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Abstract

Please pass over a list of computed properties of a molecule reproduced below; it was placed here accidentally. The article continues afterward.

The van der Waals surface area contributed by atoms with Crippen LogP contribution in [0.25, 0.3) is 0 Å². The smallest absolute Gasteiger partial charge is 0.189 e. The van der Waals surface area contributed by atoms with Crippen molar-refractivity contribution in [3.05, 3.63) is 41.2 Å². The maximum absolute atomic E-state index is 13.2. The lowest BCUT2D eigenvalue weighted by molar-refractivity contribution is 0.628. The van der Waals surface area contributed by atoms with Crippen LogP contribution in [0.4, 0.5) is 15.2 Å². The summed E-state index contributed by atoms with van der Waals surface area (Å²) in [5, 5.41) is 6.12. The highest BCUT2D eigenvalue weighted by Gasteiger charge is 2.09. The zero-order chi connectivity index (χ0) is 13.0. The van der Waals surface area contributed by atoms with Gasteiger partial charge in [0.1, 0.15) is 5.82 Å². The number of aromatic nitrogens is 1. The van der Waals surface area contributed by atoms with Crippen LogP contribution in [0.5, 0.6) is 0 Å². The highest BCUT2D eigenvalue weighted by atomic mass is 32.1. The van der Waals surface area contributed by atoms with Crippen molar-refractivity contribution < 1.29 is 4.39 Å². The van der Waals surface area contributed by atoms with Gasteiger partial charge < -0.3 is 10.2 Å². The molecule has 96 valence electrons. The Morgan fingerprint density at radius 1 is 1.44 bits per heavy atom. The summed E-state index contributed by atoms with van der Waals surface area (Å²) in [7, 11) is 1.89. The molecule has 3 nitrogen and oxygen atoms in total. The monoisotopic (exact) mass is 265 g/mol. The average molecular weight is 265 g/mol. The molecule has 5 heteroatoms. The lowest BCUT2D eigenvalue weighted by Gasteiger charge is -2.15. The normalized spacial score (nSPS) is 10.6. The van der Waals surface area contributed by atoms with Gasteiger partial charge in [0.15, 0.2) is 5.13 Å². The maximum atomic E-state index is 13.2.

In matching markets the number of blocking pairs is often used as a criterion to compare matchings. We argue that this criterion is lacking an economic interpretation: In many circumstances it will neither reflect the expected extent of partner changes, nor will it capture the satisfaction of the players with the matching. As an alternative, we set up two principles which single out a particularly “disruptive” subcollection of blocking pairs. We propose to take the cardinality of that subset as a measure to compare matchings. This cardinality has an economic interpretation: the subset is a justified objection against the given matching according to a bargaining set characterization of the set of stable matchings. We prove multiple properties relevant for a workable measure of comparison.

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